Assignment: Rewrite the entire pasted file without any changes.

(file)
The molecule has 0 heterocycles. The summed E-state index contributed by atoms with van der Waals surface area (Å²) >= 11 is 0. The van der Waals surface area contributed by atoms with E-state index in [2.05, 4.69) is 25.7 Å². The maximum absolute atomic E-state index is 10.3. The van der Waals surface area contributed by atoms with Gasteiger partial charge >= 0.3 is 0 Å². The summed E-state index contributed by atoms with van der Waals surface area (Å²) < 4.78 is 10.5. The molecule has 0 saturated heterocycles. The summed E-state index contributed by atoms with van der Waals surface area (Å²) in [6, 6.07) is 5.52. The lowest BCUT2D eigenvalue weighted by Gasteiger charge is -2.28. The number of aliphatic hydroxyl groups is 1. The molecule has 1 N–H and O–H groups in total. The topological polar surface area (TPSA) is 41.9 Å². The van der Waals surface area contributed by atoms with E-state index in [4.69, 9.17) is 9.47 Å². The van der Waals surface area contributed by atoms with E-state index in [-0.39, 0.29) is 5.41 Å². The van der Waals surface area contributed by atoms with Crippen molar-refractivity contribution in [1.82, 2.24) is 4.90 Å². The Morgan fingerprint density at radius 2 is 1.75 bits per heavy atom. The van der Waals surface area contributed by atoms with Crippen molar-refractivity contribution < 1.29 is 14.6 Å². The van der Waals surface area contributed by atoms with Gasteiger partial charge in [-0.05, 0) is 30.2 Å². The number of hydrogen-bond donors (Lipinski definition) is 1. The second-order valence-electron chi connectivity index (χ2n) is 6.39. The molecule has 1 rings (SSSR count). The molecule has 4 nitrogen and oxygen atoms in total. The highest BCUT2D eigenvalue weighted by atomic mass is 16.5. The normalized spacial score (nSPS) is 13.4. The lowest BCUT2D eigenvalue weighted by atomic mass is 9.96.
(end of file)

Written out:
The molecule has 0 heterocycles. The summed E-state index contributed by atoms with van der Waals surface area (Å²) >= 11 is 0. The van der Waals surface area contributed by atoms with E-state index in [2.05, 4.69) is 25.7 Å². The maximum absolute atomic E-state index is 10.3. The van der Waals surface area contributed by atoms with Gasteiger partial charge >= 0.3 is 0 Å². The summed E-state index contributed by atoms with van der Waals surface area (Å²) < 4.78 is 10.5. The molecule has 0 saturated heterocycles. The summed E-state index contributed by atoms with van der Waals surface area (Å²) in [6, 6.07) is 5.52. The lowest BCUT2D eigenvalue weighted by Gasteiger charge is -2.28. The number of aliphatic hydroxyl groups is 1. The molecule has 1 N–H and O–H groups in total. The topological polar surface area (TPSA) is 41.9 Å². The van der Waals surface area contributed by atoms with E-state index in [4.69, 9.17) is 9.47 Å². The van der Waals surface area contributed by atoms with E-state index in [-0.39, 0.29) is 5.41 Å². The van der Waals surface area contributed by atoms with Crippen molar-refractivity contribution in [1.82, 2.24) is 4.90 Å². The Morgan fingerprint density at radius 2 is 1.75 bits per heavy atom. The van der Waals surface area contributed by atoms with Crippen molar-refractivity contribution < 1.29 is 14.6 Å². The van der Waals surface area contributed by atoms with Gasteiger partial charge in [-0.05, 0) is 30.2 Å². The number of hydrogen-bond donors (Lipinski definition) is 1. The second-order valence-electron chi connectivity index (χ2n) is 6.39. The molecule has 1 rings (SSSR count). The molecule has 4 nitrogen and oxygen atoms in total. The highest BCUT2D eigenvalue weighted by atomic mass is 16.5. The normalized spacial score (nSPS) is 13.4. The lowest BCUT2D eigenvalue weighted by atomic mass is 9.96.